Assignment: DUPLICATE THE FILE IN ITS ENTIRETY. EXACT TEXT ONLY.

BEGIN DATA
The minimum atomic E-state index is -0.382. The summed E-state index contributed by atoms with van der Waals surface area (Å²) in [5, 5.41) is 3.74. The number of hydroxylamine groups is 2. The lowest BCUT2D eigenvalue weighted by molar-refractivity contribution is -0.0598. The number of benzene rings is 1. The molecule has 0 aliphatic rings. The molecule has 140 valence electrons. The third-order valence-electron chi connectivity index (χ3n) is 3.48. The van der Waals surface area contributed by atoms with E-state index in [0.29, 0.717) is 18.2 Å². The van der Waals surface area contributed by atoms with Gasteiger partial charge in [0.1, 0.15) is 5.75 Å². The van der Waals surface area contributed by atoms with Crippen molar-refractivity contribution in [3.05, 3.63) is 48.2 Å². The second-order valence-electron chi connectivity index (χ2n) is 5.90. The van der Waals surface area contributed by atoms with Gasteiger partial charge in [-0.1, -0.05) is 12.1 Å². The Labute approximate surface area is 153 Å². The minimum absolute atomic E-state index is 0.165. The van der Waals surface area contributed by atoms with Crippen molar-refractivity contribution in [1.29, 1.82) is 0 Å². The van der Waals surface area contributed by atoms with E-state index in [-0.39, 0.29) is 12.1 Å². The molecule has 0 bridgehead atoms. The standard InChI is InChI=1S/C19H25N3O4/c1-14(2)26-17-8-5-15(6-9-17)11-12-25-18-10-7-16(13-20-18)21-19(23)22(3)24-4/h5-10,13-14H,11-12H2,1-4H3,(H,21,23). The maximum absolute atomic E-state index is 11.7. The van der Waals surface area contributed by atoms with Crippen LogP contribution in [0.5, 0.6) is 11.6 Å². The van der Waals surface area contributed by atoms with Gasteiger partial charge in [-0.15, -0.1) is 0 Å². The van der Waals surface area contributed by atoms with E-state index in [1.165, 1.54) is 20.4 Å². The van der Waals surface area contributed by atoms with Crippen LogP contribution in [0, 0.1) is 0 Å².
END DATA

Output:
The minimum atomic E-state index is -0.382. The summed E-state index contributed by atoms with van der Waals surface area (Å²) in [5, 5.41) is 3.74. The number of hydroxylamine groups is 2. The lowest BCUT2D eigenvalue weighted by molar-refractivity contribution is -0.0598. The number of benzene rings is 1. The molecule has 0 aliphatic rings. The molecule has 140 valence electrons. The third-order valence-electron chi connectivity index (χ3n) is 3.48. The van der Waals surface area contributed by atoms with E-state index in [0.29, 0.717) is 18.2 Å². The van der Waals surface area contributed by atoms with Gasteiger partial charge in [0.1, 0.15) is 5.75 Å². The van der Waals surface area contributed by atoms with Crippen molar-refractivity contribution in [3.05, 3.63) is 48.2 Å². The second-order valence-electron chi connectivity index (χ2n) is 5.90. The van der Waals surface area contributed by atoms with Gasteiger partial charge in [-0.1, -0.05) is 12.1 Å². The Labute approximate surface area is 153 Å². The minimum absolute atomic E-state index is 0.165. The van der Waals surface area contributed by atoms with Crippen molar-refractivity contribution in [1.29, 1.82) is 0 Å². The van der Waals surface area contributed by atoms with E-state index in [-0.39, 0.29) is 12.1 Å². The molecule has 0 bridgehead atoms. The standard InChI is InChI=1S/C19H25N3O4/c1-14(2)26-17-8-5-15(6-9-17)11-12-25-18-10-7-16(13-20-18)21-19(23)22(3)24-4/h5-10,13-14H,11-12H2,1-4H3,(H,21,23). The maximum absolute atomic E-state index is 11.7. The van der Waals surface area contributed by atoms with Crippen LogP contribution in [0.5, 0.6) is 11.6 Å². The van der Waals surface area contributed by atoms with Gasteiger partial charge in [-0.15, -0.1) is 0 Å². The van der Waals surface area contributed by atoms with E-state index in [1.165, 1.54) is 20.4 Å². The van der Waals surface area contributed by atoms with Crippen LogP contribution in [0, 0.1) is 0 Å².